Voicing such sharp criticism of a top-secret program with which they were all involved is an especially risky move given that the Obama administration has shown itself to be the most anti-whistleblower administration ever. Obama's Justice Department has prosecuted more than twice as many whistleblowers under the Espionage Act as all previous presidents combined since the passage of the law in 1917.
The letter to Obama, also addressed to Defense Secretary Ashton B. Carter and CIA Director Brennan, said that the Bush and Obama administrations "have built a drone program that is one of the most devastating driving forces for terrorism and destabilization around the world." They expressed guilt, and are experiencing PTSD, as a result of "our roles in facilitating this systematic loss of innocent life."
In a pointed reference to the Obama administration's statements in support of the drone program, the letter stated: "We witnessed gross waste, mismanagement, abuses of power, and our country's leaders lying publicly about the effectiveness of the drone program."
And, drawing a link between the recent Paris attacks and drone killings creating more terrorists and blowback, the whistleblowers added: "We cannot sit silently by and witness tragedies like the attacks in Paris, knowing the devastating effects the drone program has overseas and at home. Such silence would violate the very oaths we took to support and defend the Constitution."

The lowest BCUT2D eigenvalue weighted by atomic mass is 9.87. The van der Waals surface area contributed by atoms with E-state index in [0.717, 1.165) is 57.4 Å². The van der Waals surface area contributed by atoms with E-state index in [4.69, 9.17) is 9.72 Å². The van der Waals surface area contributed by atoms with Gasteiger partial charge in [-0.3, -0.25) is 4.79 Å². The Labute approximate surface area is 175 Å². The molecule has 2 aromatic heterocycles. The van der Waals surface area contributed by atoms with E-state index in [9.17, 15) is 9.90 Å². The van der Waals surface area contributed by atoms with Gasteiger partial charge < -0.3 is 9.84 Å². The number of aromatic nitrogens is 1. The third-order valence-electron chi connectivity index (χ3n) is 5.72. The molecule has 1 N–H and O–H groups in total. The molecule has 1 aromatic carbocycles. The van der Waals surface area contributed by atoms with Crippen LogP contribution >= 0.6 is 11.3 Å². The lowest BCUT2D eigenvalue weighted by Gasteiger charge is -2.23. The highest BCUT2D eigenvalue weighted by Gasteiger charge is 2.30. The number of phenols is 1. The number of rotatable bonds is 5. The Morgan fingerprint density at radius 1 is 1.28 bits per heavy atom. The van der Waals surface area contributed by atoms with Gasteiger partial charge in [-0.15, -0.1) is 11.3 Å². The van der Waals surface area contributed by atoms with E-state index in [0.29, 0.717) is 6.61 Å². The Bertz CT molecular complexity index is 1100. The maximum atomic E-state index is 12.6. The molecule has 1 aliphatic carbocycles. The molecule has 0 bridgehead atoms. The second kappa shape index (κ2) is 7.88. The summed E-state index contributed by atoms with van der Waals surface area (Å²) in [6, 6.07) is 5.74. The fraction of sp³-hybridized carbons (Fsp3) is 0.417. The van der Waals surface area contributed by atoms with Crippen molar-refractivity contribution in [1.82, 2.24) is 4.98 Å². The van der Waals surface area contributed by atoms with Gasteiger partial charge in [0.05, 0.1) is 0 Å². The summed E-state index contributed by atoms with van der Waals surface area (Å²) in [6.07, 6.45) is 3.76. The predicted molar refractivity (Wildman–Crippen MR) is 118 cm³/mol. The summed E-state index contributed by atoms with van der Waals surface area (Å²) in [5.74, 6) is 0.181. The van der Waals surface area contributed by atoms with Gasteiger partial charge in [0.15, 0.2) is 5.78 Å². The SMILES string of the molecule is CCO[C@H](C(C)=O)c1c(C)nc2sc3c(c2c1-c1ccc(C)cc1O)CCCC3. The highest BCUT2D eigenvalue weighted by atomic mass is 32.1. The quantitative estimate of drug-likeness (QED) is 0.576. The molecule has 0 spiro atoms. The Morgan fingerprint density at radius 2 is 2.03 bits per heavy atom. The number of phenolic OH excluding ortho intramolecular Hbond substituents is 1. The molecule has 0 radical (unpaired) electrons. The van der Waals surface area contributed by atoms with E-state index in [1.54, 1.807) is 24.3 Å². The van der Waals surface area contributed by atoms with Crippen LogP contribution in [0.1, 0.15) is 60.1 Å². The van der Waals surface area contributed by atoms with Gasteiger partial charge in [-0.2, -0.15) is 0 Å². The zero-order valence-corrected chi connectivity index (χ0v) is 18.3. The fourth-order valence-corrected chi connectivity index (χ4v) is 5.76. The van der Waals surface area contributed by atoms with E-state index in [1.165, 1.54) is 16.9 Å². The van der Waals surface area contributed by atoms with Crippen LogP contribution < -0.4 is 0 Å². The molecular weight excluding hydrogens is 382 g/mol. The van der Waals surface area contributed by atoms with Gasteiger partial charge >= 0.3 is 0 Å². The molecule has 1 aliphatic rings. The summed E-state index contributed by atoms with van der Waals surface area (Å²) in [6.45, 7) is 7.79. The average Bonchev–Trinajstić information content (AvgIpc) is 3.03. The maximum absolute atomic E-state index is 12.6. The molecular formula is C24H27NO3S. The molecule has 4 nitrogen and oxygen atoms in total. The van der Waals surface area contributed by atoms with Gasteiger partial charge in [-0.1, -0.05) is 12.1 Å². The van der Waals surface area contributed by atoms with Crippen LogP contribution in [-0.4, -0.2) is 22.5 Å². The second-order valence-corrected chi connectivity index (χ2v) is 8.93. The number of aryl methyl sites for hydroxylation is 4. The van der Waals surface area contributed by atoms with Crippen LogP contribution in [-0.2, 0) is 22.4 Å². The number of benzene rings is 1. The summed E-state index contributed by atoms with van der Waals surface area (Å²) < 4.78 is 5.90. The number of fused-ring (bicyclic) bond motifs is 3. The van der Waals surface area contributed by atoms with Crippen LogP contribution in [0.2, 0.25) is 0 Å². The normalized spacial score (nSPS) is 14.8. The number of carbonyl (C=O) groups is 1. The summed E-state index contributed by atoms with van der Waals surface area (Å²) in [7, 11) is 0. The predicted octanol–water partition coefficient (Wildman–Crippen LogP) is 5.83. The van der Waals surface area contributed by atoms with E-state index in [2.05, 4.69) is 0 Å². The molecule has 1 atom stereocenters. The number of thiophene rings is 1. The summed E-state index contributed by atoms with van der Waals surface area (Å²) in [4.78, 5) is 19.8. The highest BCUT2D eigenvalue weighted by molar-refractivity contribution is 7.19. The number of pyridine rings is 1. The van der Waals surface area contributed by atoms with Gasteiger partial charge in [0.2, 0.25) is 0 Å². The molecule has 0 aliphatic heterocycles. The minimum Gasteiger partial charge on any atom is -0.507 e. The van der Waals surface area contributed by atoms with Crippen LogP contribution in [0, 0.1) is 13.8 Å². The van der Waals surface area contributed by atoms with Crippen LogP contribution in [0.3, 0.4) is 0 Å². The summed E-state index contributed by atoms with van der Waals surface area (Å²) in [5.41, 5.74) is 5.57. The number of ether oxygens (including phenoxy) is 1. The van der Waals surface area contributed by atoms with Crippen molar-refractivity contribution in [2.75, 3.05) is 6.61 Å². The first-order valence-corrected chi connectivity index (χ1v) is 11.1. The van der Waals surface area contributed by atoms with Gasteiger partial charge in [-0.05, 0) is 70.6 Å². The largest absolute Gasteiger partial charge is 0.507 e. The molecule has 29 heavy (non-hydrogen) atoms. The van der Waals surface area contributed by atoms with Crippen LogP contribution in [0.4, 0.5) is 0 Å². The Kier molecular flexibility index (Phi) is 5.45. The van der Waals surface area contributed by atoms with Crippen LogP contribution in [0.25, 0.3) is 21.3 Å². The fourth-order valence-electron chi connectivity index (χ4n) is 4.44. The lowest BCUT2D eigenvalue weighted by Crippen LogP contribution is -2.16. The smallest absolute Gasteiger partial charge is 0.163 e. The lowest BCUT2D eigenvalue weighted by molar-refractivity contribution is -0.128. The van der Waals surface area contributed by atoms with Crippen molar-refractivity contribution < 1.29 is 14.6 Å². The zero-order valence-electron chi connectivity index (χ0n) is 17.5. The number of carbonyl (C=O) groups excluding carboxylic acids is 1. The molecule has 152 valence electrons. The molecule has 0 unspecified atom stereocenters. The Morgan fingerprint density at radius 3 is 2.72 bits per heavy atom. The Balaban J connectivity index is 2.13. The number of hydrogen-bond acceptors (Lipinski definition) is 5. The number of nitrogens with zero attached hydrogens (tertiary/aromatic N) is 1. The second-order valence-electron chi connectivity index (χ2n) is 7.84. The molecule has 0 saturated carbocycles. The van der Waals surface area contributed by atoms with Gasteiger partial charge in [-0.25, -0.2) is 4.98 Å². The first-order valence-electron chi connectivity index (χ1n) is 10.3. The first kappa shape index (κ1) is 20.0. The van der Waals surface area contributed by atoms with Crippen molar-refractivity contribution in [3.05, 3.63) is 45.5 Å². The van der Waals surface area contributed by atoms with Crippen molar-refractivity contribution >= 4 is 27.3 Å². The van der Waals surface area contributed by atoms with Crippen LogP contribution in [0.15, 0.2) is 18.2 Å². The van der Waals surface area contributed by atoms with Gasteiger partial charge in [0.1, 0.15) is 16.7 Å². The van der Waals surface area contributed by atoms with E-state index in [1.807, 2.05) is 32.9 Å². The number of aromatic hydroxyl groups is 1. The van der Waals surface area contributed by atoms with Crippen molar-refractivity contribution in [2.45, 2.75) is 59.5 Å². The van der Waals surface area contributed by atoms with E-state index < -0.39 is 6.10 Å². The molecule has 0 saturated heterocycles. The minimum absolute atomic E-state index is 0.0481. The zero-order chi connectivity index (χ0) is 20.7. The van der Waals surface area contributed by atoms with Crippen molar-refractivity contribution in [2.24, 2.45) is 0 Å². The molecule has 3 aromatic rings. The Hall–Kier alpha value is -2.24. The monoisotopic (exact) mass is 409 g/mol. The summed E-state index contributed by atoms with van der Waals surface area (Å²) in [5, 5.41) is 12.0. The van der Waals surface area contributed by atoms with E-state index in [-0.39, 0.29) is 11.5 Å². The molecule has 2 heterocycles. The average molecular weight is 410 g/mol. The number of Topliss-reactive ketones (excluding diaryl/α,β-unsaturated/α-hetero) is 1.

These former Air Force personnel -- three former Predator sensor operators (Staff Sergeant Brandon Bryant, Senior Airman Stephen Lewis and Senior Airman Michael Haas), and one former drone program infrastructure technician (Senior Airman Cian Westmoreland) -- had a combined 20-plus years of remotely operating drone strikes in Afghanistan and Iraq from Creech Air Force Base, Nevada. All had Afghanistan drone experience, and all but Westmoreland also had Iraq experience. This gave them special, first-hand insight into a program whose operators, in Haas's words, viewed targeted human beings as "ants"just black blobs on a screen" and considered children who came into view on their screens as "fun-sized terrorists."
Haas and other whistleblowers expanded on the points in their letter in an interview with Guardian reporters, which resulted in two eye-opening articles by Ed Pilkington and Ewen MacAskill. This was followed by a lengthy appearance on Democracy Now! and a news conference in connection with the premiere in New York of a new documentary, "Drone," in which two of the whistleblowers (Bryant and Haas) make appearances. Agence France-Presse (AFP), Reuters and Newsweek all carried stories, as did The Intercept, Shadowproof and other online news sites.
Did you read about any of that whistleblower criticism in The New York Times or The Washington Post, or see a segment about it on television news? No, you did not. If you know about it at all, it's probably because of The Guardian, Democracy Now!, and online political and progressive blogs and websites.